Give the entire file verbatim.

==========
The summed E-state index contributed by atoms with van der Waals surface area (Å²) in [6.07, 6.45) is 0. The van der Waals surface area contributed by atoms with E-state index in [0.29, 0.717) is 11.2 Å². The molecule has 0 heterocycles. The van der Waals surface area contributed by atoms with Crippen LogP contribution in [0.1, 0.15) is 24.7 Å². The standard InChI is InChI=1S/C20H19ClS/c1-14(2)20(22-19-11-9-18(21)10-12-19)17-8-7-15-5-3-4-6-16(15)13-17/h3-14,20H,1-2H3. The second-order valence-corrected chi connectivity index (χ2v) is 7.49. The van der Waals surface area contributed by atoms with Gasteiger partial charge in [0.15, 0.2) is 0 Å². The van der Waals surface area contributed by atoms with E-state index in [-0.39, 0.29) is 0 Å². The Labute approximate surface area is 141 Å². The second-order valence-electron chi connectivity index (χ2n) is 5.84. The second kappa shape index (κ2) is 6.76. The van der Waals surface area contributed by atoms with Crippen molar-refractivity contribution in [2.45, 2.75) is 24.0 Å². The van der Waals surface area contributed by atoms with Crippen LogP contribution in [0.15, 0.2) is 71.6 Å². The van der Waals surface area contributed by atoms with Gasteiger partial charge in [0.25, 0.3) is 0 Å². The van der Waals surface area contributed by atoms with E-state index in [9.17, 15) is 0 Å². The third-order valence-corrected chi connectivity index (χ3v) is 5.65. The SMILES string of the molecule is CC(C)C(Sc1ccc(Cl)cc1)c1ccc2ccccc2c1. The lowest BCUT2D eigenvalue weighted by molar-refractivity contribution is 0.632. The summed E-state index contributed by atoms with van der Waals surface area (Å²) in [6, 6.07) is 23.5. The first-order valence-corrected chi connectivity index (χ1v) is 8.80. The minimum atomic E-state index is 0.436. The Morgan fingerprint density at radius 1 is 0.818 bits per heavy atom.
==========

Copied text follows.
The summed E-state index contributed by atoms with van der Waals surface area (Å²) in [6.07, 6.45) is 0. The van der Waals surface area contributed by atoms with E-state index in [0.29, 0.717) is 11.2 Å². The molecule has 0 heterocycles. The van der Waals surface area contributed by atoms with Crippen LogP contribution in [0.1, 0.15) is 24.7 Å². The standard InChI is InChI=1S/C20H19ClS/c1-14(2)20(22-19-11-9-18(21)10-12-19)17-8-7-15-5-3-4-6-16(15)13-17/h3-14,20H,1-2H3. The second-order valence-corrected chi connectivity index (χ2v) is 7.49. The van der Waals surface area contributed by atoms with Gasteiger partial charge in [0.15, 0.2) is 0 Å². The van der Waals surface area contributed by atoms with E-state index in [-0.39, 0.29) is 0 Å². The Labute approximate surface area is 141 Å². The second-order valence-electron chi connectivity index (χ2n) is 5.84. The second kappa shape index (κ2) is 6.76. The van der Waals surface area contributed by atoms with Crippen molar-refractivity contribution in [2.45, 2.75) is 24.0 Å². The van der Waals surface area contributed by atoms with Crippen LogP contribution in [0.15, 0.2) is 71.6 Å². The van der Waals surface area contributed by atoms with Gasteiger partial charge in [0.25, 0.3) is 0 Å². The van der Waals surface area contributed by atoms with E-state index in [9.17, 15) is 0 Å². The third-order valence-corrected chi connectivity index (χ3v) is 5.65. The SMILES string of the molecule is CC(C)C(Sc1ccc(Cl)cc1)c1ccc2ccccc2c1. The lowest BCUT2D eigenvalue weighted by molar-refractivity contribution is 0.632. The summed E-state index contributed by atoms with van der Waals surface area (Å²) in [6, 6.07) is 23.5. The first-order valence-corrected chi connectivity index (χ1v) is 8.80. The minimum atomic E-state index is 0.436. The Morgan fingerprint density at radius 1 is 0.818 bits per heavy atom.